Parents seek web filter to keep porn off kids' library computers - KWWL - Eastern Iowa Breaking News, Weather, Closings

Parents seek web filter to keep porn off children's library computers

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CEDAR FALLS (KWWL) -

Parents are calling into question what children are exposed to at public libraries. Specifically -- access to pornography on library computers.

Wednesday evening, a group of Cedar Falls parents spoke out at the Library Board of Directors meeting. They're calling for the library to install internet filters on computers used primarily by children.

Alice Gabel is spearheading the cause. She considers the Cedar Falls library a safe place for her two young kids. That's why, a few weeks ago, she was shocked when she glanced at a computer in the youth department to see an explicit image glaring back at her on the screen.

"I was kind of panicking. And I walked straight to a staff member and said -- there's pornography on the computer screen! Why is there pornography on the computer screen?" she recalled.

The staff member immediately closed the window, but in those moments, Gabel realized her kids were not as safe as she once thought.

"I can't even tell you how glad I was that it was just me and not my children that saw that," she said.

"In the six years that I've been here, I can think of just two or three instances when there was something on a screen that should not have been," library director Sheryl McGovern said.

McGovern is clear -- the library is not a babysitter, and parents need to keep an eye on their kids. But there are measures in place to prevent children in the youth area from viewing inappropriate content online. Kids ten and younger need a parent with them, and staff are keeping an eye the kids.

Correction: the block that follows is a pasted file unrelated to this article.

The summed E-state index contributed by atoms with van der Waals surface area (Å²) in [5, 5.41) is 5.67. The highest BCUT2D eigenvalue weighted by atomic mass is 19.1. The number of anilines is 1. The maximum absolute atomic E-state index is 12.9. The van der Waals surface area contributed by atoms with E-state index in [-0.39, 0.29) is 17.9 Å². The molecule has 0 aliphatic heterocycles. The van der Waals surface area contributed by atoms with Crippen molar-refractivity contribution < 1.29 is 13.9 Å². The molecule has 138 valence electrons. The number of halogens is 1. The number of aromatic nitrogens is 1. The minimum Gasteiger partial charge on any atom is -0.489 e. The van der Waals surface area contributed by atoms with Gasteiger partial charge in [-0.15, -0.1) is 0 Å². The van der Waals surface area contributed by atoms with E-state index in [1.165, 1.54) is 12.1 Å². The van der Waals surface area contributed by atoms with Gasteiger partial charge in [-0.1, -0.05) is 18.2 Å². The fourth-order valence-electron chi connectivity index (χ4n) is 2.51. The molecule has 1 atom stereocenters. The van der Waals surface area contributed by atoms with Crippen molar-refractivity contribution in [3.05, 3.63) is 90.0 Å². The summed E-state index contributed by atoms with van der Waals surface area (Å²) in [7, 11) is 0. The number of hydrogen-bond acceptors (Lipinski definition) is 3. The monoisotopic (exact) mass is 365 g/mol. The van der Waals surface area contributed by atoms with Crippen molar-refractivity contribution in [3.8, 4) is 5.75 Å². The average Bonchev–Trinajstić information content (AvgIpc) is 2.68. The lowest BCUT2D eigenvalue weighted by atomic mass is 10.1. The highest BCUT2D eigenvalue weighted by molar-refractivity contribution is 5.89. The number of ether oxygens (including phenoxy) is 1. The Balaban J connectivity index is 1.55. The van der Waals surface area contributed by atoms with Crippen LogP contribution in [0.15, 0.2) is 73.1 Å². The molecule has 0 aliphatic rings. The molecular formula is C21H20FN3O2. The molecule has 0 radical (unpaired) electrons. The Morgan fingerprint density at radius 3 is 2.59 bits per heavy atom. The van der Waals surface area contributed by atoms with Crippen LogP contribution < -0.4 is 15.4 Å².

However, some parents would like to see those policies go even further.

"We need filters. That's the only thing that blocks all danger and inappropriate content," Gabel said.

McGovern doesn't agree filters are the answer.

"There is not a filter invented that only blocks the bad, and always allows the good information to come through," McGovern said.

There are several active court cases debating the legality of internet filters at the public library. Opponents say, filters go against the First Amendment right to dissemination of information. As McGovern puts it, it's not a city's place to decide what constitutes bad or good material, unless it becomes disruptive.

"People are not just allowed to look at anything. We do have the right as staff to limit the images that they view," McGovern said.

Parents are only asking for filters on computers located in the kids area. They believe, that's not a violation of the constitution -- it's a necessary measure to protect a child's innocence.

"It's our nature to protect them. And we expect this place, a place for children, to be safe," Gabel added.

The parents in favor of purchasing web filters will make a formal presentation at next month's Board of Directors meeting. From there, it's in the board's hands to decide whether to pursue a policy change regarding internet filters.

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